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News & Trends - MedTech & Diagnostics

Highly targeted therapy for Australian prostate cancer patients

Health Industry Hub | July 23, 2020 |

MedTech News: A NSW prostate cancer patient is the first to receive highly targeted cancer therapy using an MR Linac at the GenesisCare oncology centre within St Vincent’s Hospital in Darlinghurst.

This is the first centre in NSW and the second in Australia to offer treatment using the Elekta Unity MR-Linac. It combines a state-of-the-art MRI imaging scanner and a linear accelerator so treatment specialists can see tumours and adapt treatment in real time.

The MR Linac is available to treat patients with prostate or oligometastatic cancer, with new capabilities to treat additional tumour types to be introduced in the future.

The MR-Linac system is the latest advancement in stereotactic body radiation therapy (SBRT), a non-invasive type of radiation therapy which involves delivering radiation from a source outside the body. While it is generally administered daily for several weeks (between 20-40 sessions in
total), SRBT allows clinicians to deliver a higher dose of radiation across five or less daily sessions.

Former teacher and high school principal, Rod Brooks, 68yo, was diagnosed with prostate cancer in May 2020 after a blood test returned elevated prostate specific antigen (PSA) levels.

This is the second time Rod was told he had cancer, having been diagnosed and treated for bowel cancer in 2007.

“I get regular checkups and blood tests to check my bowel cancer is still in remission, so you can imagine my surprise when the doctor told me that I had cancer again.

“Prostate cancer surgery wasn’t really an option for me after my bowel cancer operation, so I was grateful there were non-invasive treatments that would allow me to keep active and out of hospital,” said Mr Brooks.

Shortly after his bowel cancer diagnosis, Rod became the primary carer for his wife, Kerry, who had multiple sclerosis (MS), a degenerative disease of the brain and spinal cord for which there is no cure. She passed away in 2018.

“I have survived bowel cancer and the invasive treatments that went with it, and then lost my wife two years ago. When I was diagnosed with prostate cancer in May, I thought ‘oh no, not again, what else can happen to me?’ but you just have to stay positive.

“Part of staying positive is keeping active and doing the things you love – for me that’s competitive sailing and playing golf with friends. Continuing these throughout my treatment is really important to me,” said Mr Brooks.

GenesisCare MR-Linac Lead Radiation Oncologist, Dr Jeremy de Leon, said “Many tumours are located in organs that move during or between radiation treatment sessions. Tumours can also be located near sensitive organs or tissues, such as the bladder or bowel, so we need to be able to precisely deliver radiation within millimetres, so we target the tumour and not other organs.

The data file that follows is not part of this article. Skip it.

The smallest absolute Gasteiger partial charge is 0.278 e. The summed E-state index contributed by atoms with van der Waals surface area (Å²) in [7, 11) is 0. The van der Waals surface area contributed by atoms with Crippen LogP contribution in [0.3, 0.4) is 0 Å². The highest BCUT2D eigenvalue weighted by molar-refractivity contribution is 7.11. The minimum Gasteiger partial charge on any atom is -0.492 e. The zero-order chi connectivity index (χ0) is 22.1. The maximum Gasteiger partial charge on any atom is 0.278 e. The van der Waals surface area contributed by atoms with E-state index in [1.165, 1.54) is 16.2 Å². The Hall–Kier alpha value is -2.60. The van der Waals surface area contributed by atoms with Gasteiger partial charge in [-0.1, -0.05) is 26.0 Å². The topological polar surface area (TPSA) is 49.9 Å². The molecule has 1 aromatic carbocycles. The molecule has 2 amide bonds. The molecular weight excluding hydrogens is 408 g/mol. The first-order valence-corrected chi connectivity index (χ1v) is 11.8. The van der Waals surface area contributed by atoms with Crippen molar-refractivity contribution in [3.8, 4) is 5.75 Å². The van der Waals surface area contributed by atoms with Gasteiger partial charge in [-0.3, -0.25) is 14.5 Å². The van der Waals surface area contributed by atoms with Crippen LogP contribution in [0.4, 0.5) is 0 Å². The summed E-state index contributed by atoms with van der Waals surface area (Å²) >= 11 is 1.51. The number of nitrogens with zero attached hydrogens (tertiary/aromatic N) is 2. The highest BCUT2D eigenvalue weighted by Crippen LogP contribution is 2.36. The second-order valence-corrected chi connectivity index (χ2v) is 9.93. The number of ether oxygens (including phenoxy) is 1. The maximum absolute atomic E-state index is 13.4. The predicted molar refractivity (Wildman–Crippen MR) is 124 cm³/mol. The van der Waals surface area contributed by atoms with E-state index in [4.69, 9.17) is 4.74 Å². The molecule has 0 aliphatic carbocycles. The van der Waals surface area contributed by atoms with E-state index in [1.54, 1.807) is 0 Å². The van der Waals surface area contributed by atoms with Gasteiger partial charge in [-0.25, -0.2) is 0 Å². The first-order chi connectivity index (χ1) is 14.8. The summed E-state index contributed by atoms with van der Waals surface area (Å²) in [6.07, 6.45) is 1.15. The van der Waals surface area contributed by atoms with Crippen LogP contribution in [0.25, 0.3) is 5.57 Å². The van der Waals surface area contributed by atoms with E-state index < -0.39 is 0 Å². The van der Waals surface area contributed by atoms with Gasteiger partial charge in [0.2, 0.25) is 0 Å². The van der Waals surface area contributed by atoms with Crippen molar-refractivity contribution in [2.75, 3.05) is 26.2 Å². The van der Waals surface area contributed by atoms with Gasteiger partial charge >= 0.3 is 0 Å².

“The MR-Linac enables clinicians to visualise the tumour during treatment and adapt to changes in tumour size and location. This allows us to target cancer more precisely and deliver highly personalised therapy each time a patient is treated,”10-12 said Dr de Leon.

“This adaptive patient care in radiation therapy helps to minimise exposure to surrounding healthy tissue and may result in reduced treatment-related side effects, less treatment sessions and fewer visits to the hospital, thereby reducing the overall burden on patients.”

Cancer is a major cause of illness in Australia, and prostate cancer is the nation’s most commonly diagnosed cancer in men, with almost 20,000 men diagnosed with the disease last year alone. It is also Australia’s third most common cause of cancer death (after lung and colorectal cancer), claiming the lives of more than 3,300 Australian men each year.

GenesisCare Chief Executive Officer, Dan Collins, said “More than ever in these challenging times, we want to ensure that cancer patients across New South Wales and right around the world receive the right care when it’s needed. This is why we are continuing our investment in the latest technology through our partnership with Elekta.

“The Elekta Unity is a significant step forward for patients with complex cancers. It will allow us to expand treatment options for many people living with cancer across the state. Our wonderful physicians and team members at our centre at St Vincent’s in Sydney are passionate innovators, and this system will enable them to realise outcomes for patients beyond what was possible before.

We will also foster new research, techniques and innovation based around the huge potential of imaged guided radiation therapy,” said Mr Collins. Elekta Acting President and Chief Financial Officer, Gustaf Salford said

“With a shared focus on patient-centric care, we are uniting with GenesisCare to ensure treating clinicians can access the latest innovations in adaptive radiation therapy technology for their patients.”


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